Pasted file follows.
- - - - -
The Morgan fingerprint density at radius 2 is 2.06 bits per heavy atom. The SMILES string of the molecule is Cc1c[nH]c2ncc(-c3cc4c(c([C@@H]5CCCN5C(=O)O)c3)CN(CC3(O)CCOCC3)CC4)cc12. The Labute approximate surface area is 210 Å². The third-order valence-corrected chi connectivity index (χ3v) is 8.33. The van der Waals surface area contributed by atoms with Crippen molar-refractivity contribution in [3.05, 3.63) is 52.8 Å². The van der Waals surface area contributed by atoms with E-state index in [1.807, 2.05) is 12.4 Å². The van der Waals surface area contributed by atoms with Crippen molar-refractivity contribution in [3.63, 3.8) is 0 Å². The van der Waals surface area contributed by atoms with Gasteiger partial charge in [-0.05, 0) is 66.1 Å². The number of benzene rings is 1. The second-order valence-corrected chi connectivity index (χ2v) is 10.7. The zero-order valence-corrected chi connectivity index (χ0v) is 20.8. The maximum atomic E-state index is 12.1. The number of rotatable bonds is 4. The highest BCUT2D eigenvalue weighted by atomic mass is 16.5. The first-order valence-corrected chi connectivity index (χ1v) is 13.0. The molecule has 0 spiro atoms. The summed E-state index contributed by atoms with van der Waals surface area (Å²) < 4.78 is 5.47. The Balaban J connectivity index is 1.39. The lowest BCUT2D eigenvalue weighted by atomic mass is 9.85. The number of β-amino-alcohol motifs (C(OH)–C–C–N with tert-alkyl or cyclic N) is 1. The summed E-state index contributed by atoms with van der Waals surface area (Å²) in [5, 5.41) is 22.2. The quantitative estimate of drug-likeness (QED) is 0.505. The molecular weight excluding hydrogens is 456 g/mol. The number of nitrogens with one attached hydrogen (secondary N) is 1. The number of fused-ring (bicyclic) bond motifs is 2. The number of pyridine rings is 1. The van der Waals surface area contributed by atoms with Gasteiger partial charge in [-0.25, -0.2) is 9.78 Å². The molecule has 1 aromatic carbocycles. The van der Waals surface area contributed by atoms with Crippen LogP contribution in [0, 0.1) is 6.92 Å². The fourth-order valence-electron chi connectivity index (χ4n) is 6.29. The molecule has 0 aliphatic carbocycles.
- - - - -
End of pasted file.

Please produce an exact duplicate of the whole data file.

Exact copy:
The Morgan fingerprint density at radius 2 is 2.06 bits per heavy atom. The SMILES string of the molecule is Cc1c[nH]c2ncc(-c3cc4c(c([C@@H]5CCCN5C(=O)O)c3)CN(CC3(O)CCOCC3)CC4)cc12. The Labute approximate surface area is 210 Å². The third-order valence-corrected chi connectivity index (χ3v) is 8.33. The van der Waals surface area contributed by atoms with Crippen molar-refractivity contribution in [3.05, 3.63) is 52.8 Å². The van der Waals surface area contributed by atoms with E-state index in [1.807, 2.05) is 12.4 Å². The van der Waals surface area contributed by atoms with Crippen molar-refractivity contribution in [3.63, 3.8) is 0 Å². The van der Waals surface area contributed by atoms with Gasteiger partial charge in [-0.05, 0) is 66.1 Å². The number of benzene rings is 1. The second-order valence-corrected chi connectivity index (χ2v) is 10.7. The zero-order valence-corrected chi connectivity index (χ0v) is 20.8. The maximum atomic E-state index is 12.1. The number of rotatable bonds is 4. The highest BCUT2D eigenvalue weighted by atomic mass is 16.5. The first-order valence-corrected chi connectivity index (χ1v) is 13.0. The molecule has 0 spiro atoms. The summed E-state index contributed by atoms with van der Waals surface area (Å²) < 4.78 is 5.47. The Balaban J connectivity index is 1.39. The lowest BCUT2D eigenvalue weighted by atomic mass is 9.85. The number of β-amino-alcohol motifs (C(OH)–C–C–N with tert-alkyl or cyclic N) is 1. The summed E-state index contributed by atoms with van der Waals surface area (Å²) in [5, 5.41) is 22.2. The quantitative estimate of drug-likeness (QED) is 0.505. The molecular weight excluding hydrogens is 456 g/mol. The number of nitrogens with one attached hydrogen (secondary N) is 1. The number of fused-ring (bicyclic) bond motifs is 2. The number of pyridine rings is 1. The van der Waals surface area contributed by atoms with Gasteiger partial charge in [-0.25, -0.2) is 9.78 Å². The molecule has 1 aromatic carbocycles. The van der Waals surface area contributed by atoms with Crippen LogP contribution in [0, 0.1) is 6.92 Å². The fourth-order valence-electron chi connectivity index (χ4n) is 6.29. The molecule has 0 aliphatic carbocycles.